Consider for a second, a wall.
When you see a wall, you know it to be a wall. You have a general idea of what a wall looks like, indeed, even of what it should look like. I suppose the first thoughts that passed through your mind on reading this question included the stereotypical characterization of a red brick wall. But that is not what I ask. I ask you to consider the basic nature of a wall. Why do walls exist? Why do we need walls? What do walls do?
The ever-reliable Wikipedia tells us that "A wall is a vertical structure, usually solid, that defines and sometimes protects an area. Most commonly, a wall delineates a building and supports its superstructure, separates space in buildings into rooms, or protects or delineates a space in the open air." Simply put, for any entity, a wall defines, supports and nurtures. Take a space, take a creation and the wall is its Brahma and Vishnu. It creates, it protects. A bad wall destroys. A bad wall is Mahesh.
Walls are reliable. Walls are solid. Walls support us. Walls protect us.
Now think of a cricket team, specifically the Indian Test team. Think of our opening batsmen. An attacker and a berserker. Think of when they make a century opening stand at nearly a run-a-ball and then one departs. Think of the man who used to come in after them, and how you groaned. "Abey yaar, yeh toh out bhi nahin hoga." Think of a green pitch, a seaming pitch, a bouncy pitch when one of them invariably departed almost as soon as he had come in. Think of the relief you felt at the sight of the man coming in after them. "Abey yaar, yeh toh out nahin hoga."
Rahul Dravid. The Wall.
There seems to be a general consensus that somehow, 'The Wall' isn't an appropriate enough nickname for the greatest No. 3 batsman of our time. That perhaps it needs a 'Great' as an appendage. That perhaps it needs to reflect his roots as "The Great Wall of India" or even "The Great Wall of Indore". The general consensus is wrong.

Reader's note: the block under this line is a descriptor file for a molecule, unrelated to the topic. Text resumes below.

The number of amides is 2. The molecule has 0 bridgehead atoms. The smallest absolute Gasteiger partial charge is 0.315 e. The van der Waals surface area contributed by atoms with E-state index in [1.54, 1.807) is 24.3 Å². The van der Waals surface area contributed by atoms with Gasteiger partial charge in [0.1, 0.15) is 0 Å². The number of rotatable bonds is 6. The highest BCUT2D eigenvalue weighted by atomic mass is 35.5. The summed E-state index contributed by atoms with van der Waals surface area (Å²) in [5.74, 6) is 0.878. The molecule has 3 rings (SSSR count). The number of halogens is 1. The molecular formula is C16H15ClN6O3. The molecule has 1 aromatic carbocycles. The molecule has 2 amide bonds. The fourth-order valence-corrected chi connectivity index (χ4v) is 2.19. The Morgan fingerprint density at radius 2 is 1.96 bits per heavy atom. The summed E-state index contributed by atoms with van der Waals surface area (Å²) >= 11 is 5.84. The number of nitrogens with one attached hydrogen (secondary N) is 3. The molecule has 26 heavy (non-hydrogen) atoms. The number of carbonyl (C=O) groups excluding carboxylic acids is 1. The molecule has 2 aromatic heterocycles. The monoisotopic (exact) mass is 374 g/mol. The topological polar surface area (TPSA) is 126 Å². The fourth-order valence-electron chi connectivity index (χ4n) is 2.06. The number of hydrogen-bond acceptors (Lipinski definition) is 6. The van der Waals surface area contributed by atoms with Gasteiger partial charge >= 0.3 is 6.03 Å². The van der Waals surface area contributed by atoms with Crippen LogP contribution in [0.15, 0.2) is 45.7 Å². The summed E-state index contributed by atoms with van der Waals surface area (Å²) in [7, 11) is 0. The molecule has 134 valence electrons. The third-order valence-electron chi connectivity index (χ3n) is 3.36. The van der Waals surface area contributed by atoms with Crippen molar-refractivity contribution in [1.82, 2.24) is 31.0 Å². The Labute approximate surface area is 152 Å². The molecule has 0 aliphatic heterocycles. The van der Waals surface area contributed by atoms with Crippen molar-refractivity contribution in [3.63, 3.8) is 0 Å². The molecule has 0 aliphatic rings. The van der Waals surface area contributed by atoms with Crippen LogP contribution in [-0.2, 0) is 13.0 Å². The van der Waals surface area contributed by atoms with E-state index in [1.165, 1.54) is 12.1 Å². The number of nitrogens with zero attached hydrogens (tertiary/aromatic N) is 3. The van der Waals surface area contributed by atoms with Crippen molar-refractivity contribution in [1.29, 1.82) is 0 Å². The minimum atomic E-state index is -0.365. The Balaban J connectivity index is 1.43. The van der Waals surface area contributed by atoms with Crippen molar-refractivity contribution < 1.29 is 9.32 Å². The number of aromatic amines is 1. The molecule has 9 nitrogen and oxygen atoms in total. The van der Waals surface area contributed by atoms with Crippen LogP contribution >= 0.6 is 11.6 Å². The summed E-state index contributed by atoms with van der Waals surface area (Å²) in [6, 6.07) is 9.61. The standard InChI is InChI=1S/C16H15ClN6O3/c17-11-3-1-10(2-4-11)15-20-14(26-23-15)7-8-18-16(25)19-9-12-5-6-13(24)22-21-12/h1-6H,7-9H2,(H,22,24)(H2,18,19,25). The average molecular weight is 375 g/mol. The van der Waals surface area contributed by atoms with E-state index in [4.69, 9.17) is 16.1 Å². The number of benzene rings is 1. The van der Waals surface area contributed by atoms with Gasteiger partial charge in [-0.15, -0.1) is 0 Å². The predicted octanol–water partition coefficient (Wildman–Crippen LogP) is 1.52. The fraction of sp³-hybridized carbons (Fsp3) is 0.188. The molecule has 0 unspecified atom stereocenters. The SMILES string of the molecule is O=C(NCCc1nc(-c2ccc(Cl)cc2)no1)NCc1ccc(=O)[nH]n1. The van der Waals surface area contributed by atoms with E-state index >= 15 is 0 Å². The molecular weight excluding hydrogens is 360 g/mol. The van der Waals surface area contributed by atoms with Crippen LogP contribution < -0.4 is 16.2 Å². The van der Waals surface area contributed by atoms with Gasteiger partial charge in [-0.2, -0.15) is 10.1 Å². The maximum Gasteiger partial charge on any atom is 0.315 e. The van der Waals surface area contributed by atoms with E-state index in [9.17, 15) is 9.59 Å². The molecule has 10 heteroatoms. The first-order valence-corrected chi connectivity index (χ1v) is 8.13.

A good wall defines. More than perhaps any other cricketer, Rahul Dravid has defined the structure of the Indian cricket team. A team of stroke-makers built around a man who was as gifted as any one of his peers and who had the added skill of simply not getting out. The longer you stayed at the crease, the more you scored. Rahul Dravid stayed. This is not to say he was not as talented as his peers; indeed, I think he was rather more talented than we usually give him credit for. Rahul Dravid defined. In Adelaide, in Jamaica and so many more...
Pick any of your favorite memories of the last decade (and more) involving this Indian team, and there is a very good chance that you will find some involvement of his in it. Propping up an end for hours and hours and then some more? Done that. Kept wickets? Done that. Even bowled a few overs? Yup, done that too. Caught well-nigh everything that's come his way? Of course. Opponents came in droves, and The Wall kept them all out. He gave them a target to attack at and unrelentingly blunted them. Imagine for a second, as a bowler, you've given it your all, rushed in, attacked the stumps, bowled short, bowled yorkers and then some and the man at the other end simply refused to leave. Politely, but firmly rebuffed. How would you feel?
A good wall supports. When others crafted masterpieces, he supported them. Gave them the space, the freedom to create. He supplied the materials, kept out the sounds, made sure they were well-fed, absorbed their tantrums, massaged their egos, took away their worries and let them express. In the process, he created mini-masterpieces of his own, but someone else took away the limelight. It didn't matter. He did it all over again with someone else. Rahul Dravid supported. In Kolkata, in Headingley and so many more...
A good wall protects. Cast your mind to the future, to the next test which India will play. Imagine an early wicket falling. That chill that passed through your spine? That was the realization that Rahul Dravid will no longer be walking out to the pitch, no longer be bloody-mindedly occupying the crease. With Rahul, there was peace, now there will be insecurity.
A bad wall destroys. When The Wall was bad, the whole structure crumbled. When The Wall had a crack, not even the Gods could save us.
That is why The Wall is the perfect, and the only required sobriquet for Rahul Dravid. It is not meant to belittle him or his achievements. Rahul Dravid was not the Wall at which something stopped, he was the Wall at which everything began. Knowingly or unknowingly, we have given him our ultimate respect. We have chosen Rahul Dravid to embody everything that is good about the basic foundation of any structure created by any man. We have chosen to be surrounded, to be protected by Dravid all our life. What higher honour can we bestow?
P.S.: If I were ever asked to come up with an alternate nickname for Rahul Dravid, it would be Gandalf. More often than not, if Rahul decided you would not pass, then you would not pass. Thank you Rahul, for deciding in our favour so many times.P.P.S.: Tried to send this to SportsKeeda, but apparently they can't publish it because "it's too late to do so". Oh well.